Yet another great classic Italian pasta recipe.  This one is from Amatrice.  If you prefer a more Romanized version, you can add 1/4 cup chopped onion and substitute Bucatini for the Spaghetti, but I prefer the original version.

Though you can use Bacon or Pancetta as a substitute, it is the use of Guanciale that really makes this dish special. 

Guanciale is cured Pork Cheek (jowl).  It's flavor is more intense than either Pancetta or Bacon, yet it has a much more delicate texture.  It really is worth taking the trouble to track it down.  Being in Portland, OR, I simply go to Chop at the City Market on NW 21st or the PSU Farmers Market, because they cure their own.  If your in San Diego.... Check out the Mona Lisa Deli or Assenti's Pasta in Little Italy.

Spaghetti all'Amatriciana

1 TB Olive oil
6 oz Guanciale
1/3 cup White Wine
14 oz can Tomatoes (preferably San Marzanos, but Fire Roasted are nice too)
1/4 tsp Red Pepper Flake
2 oz Pecorino Romano, freshly grated (plus more for serving)

Corning Ware 4 Quart (P-84-B or A-84-B)
Corning Ware 5 Quart (A-5-B or Rangetopper N-5-B)

Fill the A-5-B (or N-5-B) with water and place over medium-high flame.

Slice the Guanciale into little strips.

Heat olive oil in the P-84-B (or A-84-B) over medium flame. 

When the oil is hot, add the Guanciale and saute about 3-5 minutes.

Deglaze the dish with White Wine...

Cook an additional 2-3 minutes, until the wine is reduced to about 1/4 cup.

Remove the Guanciale and cover to keep warm.

Add the Tomatoes to the Wine and bring to a simmer.

Add the Chili Flakes as well...

By now, the water in the A-5-B should be boiling, so add the Spaghetti to the boiling water.

Don't forget to reduce the flame to medium, or the water will boil over.

Continue simmering the tomatoes while the pasta is cooking. (about 9 minutes)

Just before the Pasta is al dente, add the Guanciale back to the sauce.

Then stir the Pecorino Romano in as well.

Remove the Spaghetti from the A-5-B (or N-5-B) with tongs and place into the sauce in the P-84-B (or A-84-B)

Toss everything together to coat well.

(If the sauce seems dry, add 1/4 cup of the pasta water and toss again to loosen the sauce)

Serve with more Pecorino Romano.

Where is your Corning Ware??

Saturday, July 5, 2014

How Corning Ware Does Italian - Linguine alla Carbonara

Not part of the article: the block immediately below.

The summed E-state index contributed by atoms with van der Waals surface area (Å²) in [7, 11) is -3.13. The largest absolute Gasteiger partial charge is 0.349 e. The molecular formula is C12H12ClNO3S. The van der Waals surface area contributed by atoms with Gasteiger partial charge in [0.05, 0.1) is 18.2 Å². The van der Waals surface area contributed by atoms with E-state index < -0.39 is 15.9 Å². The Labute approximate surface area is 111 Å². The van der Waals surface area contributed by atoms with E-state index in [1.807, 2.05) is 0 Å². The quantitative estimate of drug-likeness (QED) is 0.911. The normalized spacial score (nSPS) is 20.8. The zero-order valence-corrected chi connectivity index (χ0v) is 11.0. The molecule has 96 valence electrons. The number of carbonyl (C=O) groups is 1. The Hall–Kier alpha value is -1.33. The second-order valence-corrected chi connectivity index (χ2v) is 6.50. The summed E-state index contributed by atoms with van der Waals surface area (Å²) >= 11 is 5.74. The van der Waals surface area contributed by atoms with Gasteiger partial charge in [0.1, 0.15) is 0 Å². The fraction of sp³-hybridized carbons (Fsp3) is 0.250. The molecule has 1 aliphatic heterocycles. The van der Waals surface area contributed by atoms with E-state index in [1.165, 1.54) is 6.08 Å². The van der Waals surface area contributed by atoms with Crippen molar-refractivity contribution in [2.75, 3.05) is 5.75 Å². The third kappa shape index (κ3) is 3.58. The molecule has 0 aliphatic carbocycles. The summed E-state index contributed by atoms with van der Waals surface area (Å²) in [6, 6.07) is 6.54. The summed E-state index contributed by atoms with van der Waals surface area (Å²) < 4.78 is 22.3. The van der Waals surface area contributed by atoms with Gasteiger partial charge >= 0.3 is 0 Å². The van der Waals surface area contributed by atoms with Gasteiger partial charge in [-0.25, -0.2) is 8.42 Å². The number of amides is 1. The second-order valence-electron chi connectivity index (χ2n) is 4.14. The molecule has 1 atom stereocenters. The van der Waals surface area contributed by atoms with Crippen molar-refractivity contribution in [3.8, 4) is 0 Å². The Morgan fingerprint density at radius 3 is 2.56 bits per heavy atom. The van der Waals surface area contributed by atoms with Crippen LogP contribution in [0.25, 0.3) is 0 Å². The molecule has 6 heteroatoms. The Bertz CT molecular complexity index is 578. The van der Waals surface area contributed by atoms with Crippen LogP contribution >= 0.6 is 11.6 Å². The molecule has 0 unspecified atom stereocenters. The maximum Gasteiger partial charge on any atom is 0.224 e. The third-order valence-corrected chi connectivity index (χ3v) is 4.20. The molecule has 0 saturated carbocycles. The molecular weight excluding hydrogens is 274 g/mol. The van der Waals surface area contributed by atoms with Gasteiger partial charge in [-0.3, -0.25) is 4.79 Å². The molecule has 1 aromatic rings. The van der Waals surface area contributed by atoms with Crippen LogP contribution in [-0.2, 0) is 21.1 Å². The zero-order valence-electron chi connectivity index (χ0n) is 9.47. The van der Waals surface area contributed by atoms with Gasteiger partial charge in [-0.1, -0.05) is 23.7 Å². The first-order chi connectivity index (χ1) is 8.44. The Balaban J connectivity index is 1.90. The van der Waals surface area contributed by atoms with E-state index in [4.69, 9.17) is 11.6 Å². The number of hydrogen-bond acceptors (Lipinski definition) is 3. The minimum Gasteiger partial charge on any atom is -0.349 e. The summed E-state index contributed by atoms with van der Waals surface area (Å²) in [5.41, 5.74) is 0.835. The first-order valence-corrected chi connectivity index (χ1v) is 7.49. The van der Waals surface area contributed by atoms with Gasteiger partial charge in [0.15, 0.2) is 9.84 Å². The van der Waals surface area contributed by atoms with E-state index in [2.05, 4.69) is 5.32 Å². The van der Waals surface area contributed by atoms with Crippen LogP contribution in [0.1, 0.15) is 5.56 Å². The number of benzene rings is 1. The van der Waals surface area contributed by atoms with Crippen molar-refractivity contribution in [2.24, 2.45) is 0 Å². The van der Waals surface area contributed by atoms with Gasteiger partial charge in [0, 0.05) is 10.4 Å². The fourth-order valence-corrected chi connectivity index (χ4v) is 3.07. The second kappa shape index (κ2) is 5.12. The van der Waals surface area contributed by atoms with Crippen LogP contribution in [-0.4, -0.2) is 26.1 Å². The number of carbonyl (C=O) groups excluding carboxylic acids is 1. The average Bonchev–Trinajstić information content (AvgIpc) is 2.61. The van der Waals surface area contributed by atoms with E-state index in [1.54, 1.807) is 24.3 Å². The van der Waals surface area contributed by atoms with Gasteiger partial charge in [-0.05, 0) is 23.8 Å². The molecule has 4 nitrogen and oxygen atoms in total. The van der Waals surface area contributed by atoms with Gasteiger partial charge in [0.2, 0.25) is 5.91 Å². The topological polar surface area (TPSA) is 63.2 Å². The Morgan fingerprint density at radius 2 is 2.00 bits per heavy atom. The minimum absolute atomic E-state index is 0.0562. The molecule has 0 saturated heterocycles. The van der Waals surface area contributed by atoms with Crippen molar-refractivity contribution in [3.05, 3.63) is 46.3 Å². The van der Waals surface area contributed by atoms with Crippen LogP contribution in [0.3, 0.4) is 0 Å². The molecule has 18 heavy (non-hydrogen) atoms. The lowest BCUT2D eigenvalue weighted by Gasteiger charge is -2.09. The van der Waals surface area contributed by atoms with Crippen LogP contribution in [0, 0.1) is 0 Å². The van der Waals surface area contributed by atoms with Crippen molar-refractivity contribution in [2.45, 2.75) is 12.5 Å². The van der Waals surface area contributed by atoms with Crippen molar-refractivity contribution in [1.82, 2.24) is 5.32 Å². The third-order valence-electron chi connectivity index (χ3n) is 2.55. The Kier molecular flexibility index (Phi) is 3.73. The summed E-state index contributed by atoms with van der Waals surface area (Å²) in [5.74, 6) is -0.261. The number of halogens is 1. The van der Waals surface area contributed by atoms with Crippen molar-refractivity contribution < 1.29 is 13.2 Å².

This has got to be my favorite pasta dish of all time.   I could literally eat the whole entire pot all by myself.  It's basically bacon and eggs on pasta, which is made even more awesome by the addition of cheese and wine...  You can't go wrong with that combo.  

Corning Ware's heat retention lends itself well to this traditional Italian pasta dish during the final tossing with the eggs & cheese to form the sauce.

Linguine alla Carbonara

1 Large Egg
3 Large Egg Yolks
2 oz finely shredded Pecorino Romano, not grated (plus more for serving)
Zest of 1/2 a Lemon
Juice of 1/2 a Lemon
2-4 sprigs of Italian Flat-Leaf Parsley, chopped
4 oz Pancetta, cubed (if substituting Bacon, use one that is only lightly smoked)
1/3 cup White Wine
Lots of Black Pepper (about 1/4-1/2 tsp)
16 oz Linguine or Spaghetti

Corning Ware 5 quart Dutch Oven (A-5-B) or 5 quart Rangetopper (N-5-B)
Corning Ware 4 quart Sauce Pot (P-84-B or A-84-B)

Place water and a large pinch of salt in the A-5-B (or N-5-B) and place over medium-high flame and bring to a boil.

Combine the Egg, Egg Yolks, Pecorino Romano, Lemon Zest, Lemon Juice and chopped Italian Parsley in a Pyrex pitcher and mix with a fork until well blended.

Place the P-84-B (or A-84-B) over medium flame and add a small drizzle of Olive Oil.

By now the salted water in the A-5-B (or N-5-B) should be boiling...

Go ahead and drop the pasta...

Reduce the flame to keep the water from boiling over.

When the Olive Oil in the P-84-B (or A-84-B) is hot, add the cubed Pancetta.

Saute until crispy.

Deglaze the P-84-B (or A-84-B) with the White Wine.

Add a copious amount of Black Pepper....

Then reduce the wine slightly to about 1/4 cup, then remove the P-84-B (or A-84-B) from the flame.

When the Pasta is cooked al dente, remove with tongs and place into the Pancetta and Wine reduction in the P-84-B (or A-84-B).

Stir with the tongs to coat the Pasta with Wine and distribute the Pancetta.

Now you have to do this part quickly or the eggs will curdle...  Pour the Egg/Cheese mixture over the hot Pasta while tossing everything around to evenly coat to Pasta.

The hot Pasta & hot Corning Ware will cook the eggs and melt the cheese to form a beautifully unctuous sauce.

and here is a gratuitous close up of the deliciousness

If the Pasta seems too dry, dip a little of the Pasta water.....

pour over the pasta and toss again.

Serve immediately, sprinkled with additional Pecorino Romano.

Where is your Corning Ware??